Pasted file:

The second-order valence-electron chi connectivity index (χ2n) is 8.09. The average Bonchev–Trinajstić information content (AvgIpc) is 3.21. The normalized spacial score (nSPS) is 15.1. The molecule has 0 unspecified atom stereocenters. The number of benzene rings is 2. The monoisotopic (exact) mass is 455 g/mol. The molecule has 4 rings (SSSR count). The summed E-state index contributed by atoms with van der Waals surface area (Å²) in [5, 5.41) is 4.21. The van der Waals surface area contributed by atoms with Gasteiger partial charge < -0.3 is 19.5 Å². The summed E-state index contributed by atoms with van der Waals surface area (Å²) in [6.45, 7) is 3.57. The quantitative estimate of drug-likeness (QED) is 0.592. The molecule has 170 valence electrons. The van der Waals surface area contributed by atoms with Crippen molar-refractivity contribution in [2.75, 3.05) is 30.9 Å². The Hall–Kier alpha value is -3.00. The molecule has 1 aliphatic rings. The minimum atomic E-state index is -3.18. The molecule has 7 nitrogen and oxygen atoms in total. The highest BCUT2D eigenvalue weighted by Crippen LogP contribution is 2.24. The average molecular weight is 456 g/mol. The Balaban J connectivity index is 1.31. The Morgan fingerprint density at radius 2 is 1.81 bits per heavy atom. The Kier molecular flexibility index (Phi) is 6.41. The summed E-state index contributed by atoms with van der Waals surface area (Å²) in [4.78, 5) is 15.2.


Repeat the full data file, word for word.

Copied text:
The second-order valence-electron chi connectivity index (χ2n) is 8.09. The average Bonchev–Trinajstić information content (AvgIpc) is 3.21. The normalized spacial score (nSPS) is 15.1. The molecule has 0 unspecified atom stereocenters. The number of benzene rings is 2. The monoisotopic (exact) mass is 455 g/mol. The molecule has 4 rings (SSSR count). The summed E-state index contributed by atoms with van der Waals surface area (Å²) in [5, 5.41) is 4.21. The van der Waals surface area contributed by atoms with Gasteiger partial charge < -0.3 is 19.5 Å². The summed E-state index contributed by atoms with van der Waals surface area (Å²) in [6.45, 7) is 3.57. The quantitative estimate of drug-likeness (QED) is 0.592. The molecule has 170 valence electrons. The van der Waals surface area contributed by atoms with Crippen molar-refractivity contribution in [2.75, 3.05) is 30.9 Å². The Hall–Kier alpha value is -3.00. The molecule has 1 aliphatic rings. The minimum atomic E-state index is -3.18. The molecule has 7 nitrogen and oxygen atoms in total. The highest BCUT2D eigenvalue weighted by Crippen LogP contribution is 2.24. The average molecular weight is 456 g/mol. The Balaban J connectivity index is 1.31. The Morgan fingerprint density at radius 2 is 1.81 bits per heavy atom. The Kier molecular flexibility index (Phi) is 6.41. The summed E-state index contributed by atoms with van der Waals surface area (Å²) in [4.78, 5) is 15.2.